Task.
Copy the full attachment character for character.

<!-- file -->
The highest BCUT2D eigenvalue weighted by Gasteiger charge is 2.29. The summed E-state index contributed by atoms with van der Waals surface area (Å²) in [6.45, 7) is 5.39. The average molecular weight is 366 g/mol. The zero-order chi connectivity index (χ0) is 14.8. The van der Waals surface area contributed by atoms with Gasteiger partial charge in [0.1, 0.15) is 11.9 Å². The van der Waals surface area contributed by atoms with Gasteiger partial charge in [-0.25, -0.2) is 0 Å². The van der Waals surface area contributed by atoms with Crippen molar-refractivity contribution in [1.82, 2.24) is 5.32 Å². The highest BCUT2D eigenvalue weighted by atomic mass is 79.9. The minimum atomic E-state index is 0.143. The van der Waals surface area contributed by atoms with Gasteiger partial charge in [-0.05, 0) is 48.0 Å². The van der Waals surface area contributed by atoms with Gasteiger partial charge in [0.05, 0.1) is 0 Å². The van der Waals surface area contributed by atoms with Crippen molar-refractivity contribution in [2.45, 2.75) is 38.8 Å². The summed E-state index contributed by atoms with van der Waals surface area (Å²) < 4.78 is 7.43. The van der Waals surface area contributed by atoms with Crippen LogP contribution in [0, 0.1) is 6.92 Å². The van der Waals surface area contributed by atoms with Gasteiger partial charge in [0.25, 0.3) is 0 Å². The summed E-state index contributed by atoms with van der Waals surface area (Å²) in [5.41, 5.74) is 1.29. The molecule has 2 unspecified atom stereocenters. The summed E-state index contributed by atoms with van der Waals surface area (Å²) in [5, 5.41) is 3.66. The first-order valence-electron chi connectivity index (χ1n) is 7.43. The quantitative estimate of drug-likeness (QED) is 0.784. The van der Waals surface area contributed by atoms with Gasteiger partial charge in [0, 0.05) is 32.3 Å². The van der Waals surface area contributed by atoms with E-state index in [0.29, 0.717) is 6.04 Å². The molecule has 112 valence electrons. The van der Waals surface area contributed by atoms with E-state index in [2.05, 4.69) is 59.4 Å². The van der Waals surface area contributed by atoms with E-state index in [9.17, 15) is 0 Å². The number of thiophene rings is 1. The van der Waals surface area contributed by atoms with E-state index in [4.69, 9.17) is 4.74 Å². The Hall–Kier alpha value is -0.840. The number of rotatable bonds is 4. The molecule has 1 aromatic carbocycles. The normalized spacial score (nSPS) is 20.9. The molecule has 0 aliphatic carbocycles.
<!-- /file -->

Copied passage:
The highest BCUT2D eigenvalue weighted by Gasteiger charge is 2.29. The summed E-state index contributed by atoms with van der Waals surface area (Å²) in [6.45, 7) is 5.39. The average molecular weight is 366 g/mol. The zero-order chi connectivity index (χ0) is 14.8. The van der Waals surface area contributed by atoms with Gasteiger partial charge in [0.1, 0.15) is 11.9 Å². The van der Waals surface area contributed by atoms with Gasteiger partial charge in [-0.25, -0.2) is 0 Å². The van der Waals surface area contributed by atoms with Crippen molar-refractivity contribution in [1.82, 2.24) is 5.32 Å². The highest BCUT2D eigenvalue weighted by atomic mass is 79.9. The minimum atomic E-state index is 0.143. The van der Waals surface area contributed by atoms with Gasteiger partial charge in [-0.05, 0) is 48.0 Å². The van der Waals surface area contributed by atoms with Gasteiger partial charge in [0.05, 0.1) is 0 Å². The van der Waals surface area contributed by atoms with Crippen molar-refractivity contribution in [2.45, 2.75) is 38.8 Å². The summed E-state index contributed by atoms with van der Waals surface area (Å²) < 4.78 is 7.43. The van der Waals surface area contributed by atoms with Crippen LogP contribution in [0, 0.1) is 6.92 Å². The van der Waals surface area contributed by atoms with Gasteiger partial charge in [0.25, 0.3) is 0 Å². The summed E-state index contributed by atoms with van der Waals surface area (Å²) in [5.41, 5.74) is 1.29. The molecule has 2 unspecified atom stereocenters. The summed E-state index contributed by atoms with van der Waals surface area (Å²) in [5, 5.41) is 3.66. The first-order valence-electron chi connectivity index (χ1n) is 7.43. The quantitative estimate of drug-likeness (QED) is 0.784. The van der Waals surface area contributed by atoms with Gasteiger partial charge in [0, 0.05) is 32.3 Å². The van der Waals surface area contributed by atoms with E-state index in [0.29, 0.717) is 6.04 Å². The molecule has 112 valence electrons. The van der Waals surface area contributed by atoms with E-state index in [2.05, 4.69) is 59.4 Å². The van der Waals surface area contributed by atoms with E-state index in [9.17, 15) is 0 Å². The number of thiophene rings is 1. The van der Waals surface area contributed by atoms with E-state index in [4.69, 9.17) is 4.74 Å². The Hall–Kier alpha value is -0.840. The number of rotatable bonds is 4. The molecule has 1 aromatic carbocycles. The normalized spacial score (nSPS) is 20.9. The molecule has 0 aliphatic carbocycles.